By Emma Reardon MACN
I began writing this article on 11 August 2020, eight days into my quarantine at the Hotel for Heroes with a COVID-19 infection. Over the past eight months, I’ve written and rewritten the words, shaped and reshaped the story. This article began as a public health message with details of symptom timelines and medical tests but over time the purpose of the article changed and evolved into what it is now — a story of a student nurse’s insight into the incredible strength, resilience and comradery of nurses.
- Where it began
In 2020 I had started my final year of nursing, ready to polish my skills, finalise my clinical placements and secure the graduate year of my dreams. By March, it was clear that the year would not pan out as I had expected. In April, some hospitals began to recruit students nurses in support roles to assist the COVID-19 response in hospitals. For many of my peers and myself we could see the need and didn’t think twice about applying to the Registered Undergraduate Student of Nursing (RUSON) program. It was a golden opportunity, the reason we entered nursing was to help people and what better way than supporting the nursing staff during a pandemic? I remember it all happening so quickly, applying on a Monday, interviewing on a Friday and starting on the wards the following week. We were waiting for a wave of cases that didn’t eventuate. Australia was so lucky to be ahead of the world and we had time to prepare. The training we received from the hospital was phenomenal. We practised personal protective Equipment (PPE), ran code situation drills and workshopped workflow solutions for any barriers that arose. It was incredible to be included in such relevant, current and purposeful practical training — truly a once-in-a-lifetime experience.
When student nurse Emma was first tested for COVID her result was negative. Less than 24 hours later the virus was taking its toll.— News Breakfast (@BreakfastNews) August 17, 2020
"I really want people to understand it doesn't matter how recently you tested negative, if your symptoms develop ... just get retested." pic.twitter.com/Jxj76E0m1d
- Then it came
We seemed to be waiting, all prepared and ready for a wave that wasn’t coming. Then it came, slowly at first, one patient from Emergency with shortness of breath into an isolation room – positive. Then another. Then all the isolation rooms were COVID-19 positive, then half the ward, then the whole ward, each stage progressing more rapidly than the previous, at a seemingly exponential rate. The changes to PPE regulations and workflow procedures happened rapidly too as the situation evolved. It felt ever-changing and ever-growing. At the height of COVID-19 community transmission in Victoria, with my eighth COVID-19 swab, I tested positive. Interestingly I had been asymptomatically swabbed as per protocol just two days prior showing a negative result. That to me is a testament to the unpredictability of the virus. For days, I was bedridden, unable to walk in a straight line due to loss of balance, unable to stand up in the shower because I was so near collapse, barely able to hold my phone up long enough to send messages to friends and family due to fatigue, unable to speak in complete sentences without losing breath. I spent a total of 19 days in hotel quarantine, the loneliest days of my life.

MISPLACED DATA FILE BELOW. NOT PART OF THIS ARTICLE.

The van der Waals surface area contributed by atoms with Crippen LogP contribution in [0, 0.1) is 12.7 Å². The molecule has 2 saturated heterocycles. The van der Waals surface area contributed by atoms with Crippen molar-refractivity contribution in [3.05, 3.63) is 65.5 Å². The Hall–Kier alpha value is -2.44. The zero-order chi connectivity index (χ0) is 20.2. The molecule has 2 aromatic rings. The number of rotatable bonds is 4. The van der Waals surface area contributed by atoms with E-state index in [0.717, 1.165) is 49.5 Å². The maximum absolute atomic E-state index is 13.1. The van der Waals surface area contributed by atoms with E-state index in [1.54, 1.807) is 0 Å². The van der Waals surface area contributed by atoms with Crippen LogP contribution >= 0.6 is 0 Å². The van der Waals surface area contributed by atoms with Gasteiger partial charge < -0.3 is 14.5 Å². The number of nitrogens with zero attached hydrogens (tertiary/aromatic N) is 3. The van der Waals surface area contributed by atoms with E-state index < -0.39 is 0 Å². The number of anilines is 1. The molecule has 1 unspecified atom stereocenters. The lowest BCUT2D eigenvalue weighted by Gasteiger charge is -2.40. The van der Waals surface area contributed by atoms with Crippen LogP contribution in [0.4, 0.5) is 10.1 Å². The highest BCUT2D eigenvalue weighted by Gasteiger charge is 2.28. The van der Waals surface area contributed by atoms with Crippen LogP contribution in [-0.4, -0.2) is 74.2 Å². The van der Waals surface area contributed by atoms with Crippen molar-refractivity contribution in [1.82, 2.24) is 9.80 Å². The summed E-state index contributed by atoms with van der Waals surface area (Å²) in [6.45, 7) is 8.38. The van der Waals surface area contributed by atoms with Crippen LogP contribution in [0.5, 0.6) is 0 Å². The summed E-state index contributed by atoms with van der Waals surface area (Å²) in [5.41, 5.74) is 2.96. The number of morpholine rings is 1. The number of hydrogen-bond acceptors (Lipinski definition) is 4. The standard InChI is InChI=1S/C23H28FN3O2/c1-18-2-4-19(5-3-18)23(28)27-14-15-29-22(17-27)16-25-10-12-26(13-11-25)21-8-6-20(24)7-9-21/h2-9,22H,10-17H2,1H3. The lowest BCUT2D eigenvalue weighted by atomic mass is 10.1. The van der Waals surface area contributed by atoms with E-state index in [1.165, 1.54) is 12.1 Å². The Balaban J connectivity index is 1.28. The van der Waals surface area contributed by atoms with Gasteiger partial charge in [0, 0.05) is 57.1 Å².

- Then the nurses shone
When I returned to work, it was devastating. COVID-19 had ravaged the hospital and the patient lives lost were incomprehensible. When I signed up to work during the pandemic, I knew what I was signing up for. The nurses on the ward that I worked on, didn’t. They were working on their normal wards, some of them had been working there for years, others were graduate nurses, then overnight these wards became pandemic hotspots. What amazed me was the selflessness of those nurses. In times like those, it can be natural, almost automatic, to become angry, stressed and blameful about the chaos and trauma you find yourself immersed in, but incredibly, those nurses carried no air of negativity. There was a clear culture of rising to the challenge, supporting one another and most importantly, putting their patients first.
I was away sick myself at the height of the infections on our ward, where patients were seriously unwell and death was not uncommon. When I returned, I heard stories from my colleagues about their dedication to their patients. The nurses would spend hours sitting with their dying patients holding their hands ensuring they weren’t alone in their final minutes of life. The nurses would try their best to facilitate communication with the families through video call on the iPads. Families weren’t allowed to visit, but I can guarantee none of those patients were alone. A nurse would have been there, sitting at the bedside, comforting them, providing their best patient care at their most unwell.
Many people have asked me if my experience changed my mind about pursuing nursing. For me, this experience highlighted the importance of nurses in providing quality patient care. It demonstrated how incredibly resilient nurses are, how they are willing to put fear and uncertainty aside for the benefit of their patients. From on the cusp of the nursing profession looking in, it made me immensely proud to be joining such a brilliant, selfless, resilient and caring profession this year as a graduate nurse.